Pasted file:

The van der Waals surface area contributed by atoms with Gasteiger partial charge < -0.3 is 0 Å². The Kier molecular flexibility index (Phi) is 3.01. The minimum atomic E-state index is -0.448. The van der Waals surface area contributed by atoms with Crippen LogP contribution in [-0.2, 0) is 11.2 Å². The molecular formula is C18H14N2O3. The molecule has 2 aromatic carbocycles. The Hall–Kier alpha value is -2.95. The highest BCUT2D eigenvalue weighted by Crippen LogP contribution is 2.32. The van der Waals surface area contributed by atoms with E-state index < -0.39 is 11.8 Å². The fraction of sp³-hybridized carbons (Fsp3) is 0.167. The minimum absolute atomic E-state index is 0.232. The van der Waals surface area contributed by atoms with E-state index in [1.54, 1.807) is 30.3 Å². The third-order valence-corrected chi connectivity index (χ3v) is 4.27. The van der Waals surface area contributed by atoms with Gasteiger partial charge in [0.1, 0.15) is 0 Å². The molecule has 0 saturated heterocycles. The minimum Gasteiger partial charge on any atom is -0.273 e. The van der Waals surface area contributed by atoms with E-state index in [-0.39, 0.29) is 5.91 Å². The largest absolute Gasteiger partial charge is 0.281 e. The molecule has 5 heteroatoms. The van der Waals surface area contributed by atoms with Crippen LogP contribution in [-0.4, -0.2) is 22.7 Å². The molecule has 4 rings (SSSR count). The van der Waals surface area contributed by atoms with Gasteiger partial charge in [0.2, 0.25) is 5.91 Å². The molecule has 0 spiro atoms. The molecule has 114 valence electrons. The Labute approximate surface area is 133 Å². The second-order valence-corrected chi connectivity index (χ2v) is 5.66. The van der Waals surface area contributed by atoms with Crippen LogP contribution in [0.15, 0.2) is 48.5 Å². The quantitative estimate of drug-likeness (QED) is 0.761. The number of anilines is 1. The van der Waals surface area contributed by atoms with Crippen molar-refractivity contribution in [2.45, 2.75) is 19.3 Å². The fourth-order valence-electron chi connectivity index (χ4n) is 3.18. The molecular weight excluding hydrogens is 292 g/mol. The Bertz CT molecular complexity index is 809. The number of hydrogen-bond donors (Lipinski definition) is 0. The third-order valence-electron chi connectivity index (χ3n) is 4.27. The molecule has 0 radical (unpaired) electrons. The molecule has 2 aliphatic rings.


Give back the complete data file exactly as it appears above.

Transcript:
The van der Waals surface area contributed by atoms with Gasteiger partial charge < -0.3 is 0 Å². The Kier molecular flexibility index (Phi) is 3.01. The minimum atomic E-state index is -0.448. The van der Waals surface area contributed by atoms with Crippen LogP contribution in [-0.2, 0) is 11.2 Å². The molecular formula is C18H14N2O3. The molecule has 2 aromatic carbocycles. The Hall–Kier alpha value is -2.95. The highest BCUT2D eigenvalue weighted by Crippen LogP contribution is 2.32. The van der Waals surface area contributed by atoms with E-state index < -0.39 is 11.8 Å². The fraction of sp³-hybridized carbons (Fsp3) is 0.167. The minimum absolute atomic E-state index is 0.232. The van der Waals surface area contributed by atoms with E-state index in [1.54, 1.807) is 30.3 Å². The third-order valence-corrected chi connectivity index (χ3v) is 4.27. The van der Waals surface area contributed by atoms with Gasteiger partial charge in [0.1, 0.15) is 0 Å². The molecule has 0 saturated heterocycles. The minimum Gasteiger partial charge on any atom is -0.273 e. The van der Waals surface area contributed by atoms with E-state index in [-0.39, 0.29) is 5.91 Å². The largest absolute Gasteiger partial charge is 0.281 e. The molecule has 5 heteroatoms. The van der Waals surface area contributed by atoms with Crippen LogP contribution in [-0.4, -0.2) is 22.7 Å². The molecule has 4 rings (SSSR count). The van der Waals surface area contributed by atoms with Gasteiger partial charge in [0.2, 0.25) is 5.91 Å². The molecule has 0 spiro atoms. The molecule has 114 valence electrons. The Labute approximate surface area is 133 Å². The second-order valence-corrected chi connectivity index (χ2v) is 5.66. The van der Waals surface area contributed by atoms with Crippen LogP contribution in [0.15, 0.2) is 48.5 Å². The quantitative estimate of drug-likeness (QED) is 0.761. The number of anilines is 1. The van der Waals surface area contributed by atoms with Crippen molar-refractivity contribution in [2.45, 2.75) is 19.3 Å². The fourth-order valence-electron chi connectivity index (χ4n) is 3.18. The molecular weight excluding hydrogens is 292 g/mol. The Bertz CT molecular complexity index is 809. The number of hydrogen-bond donors (Lipinski definition) is 0. The third-order valence-electron chi connectivity index (χ3n) is 4.27. The molecule has 0 radical (unpaired) electrons. The molecule has 2 aliphatic rings.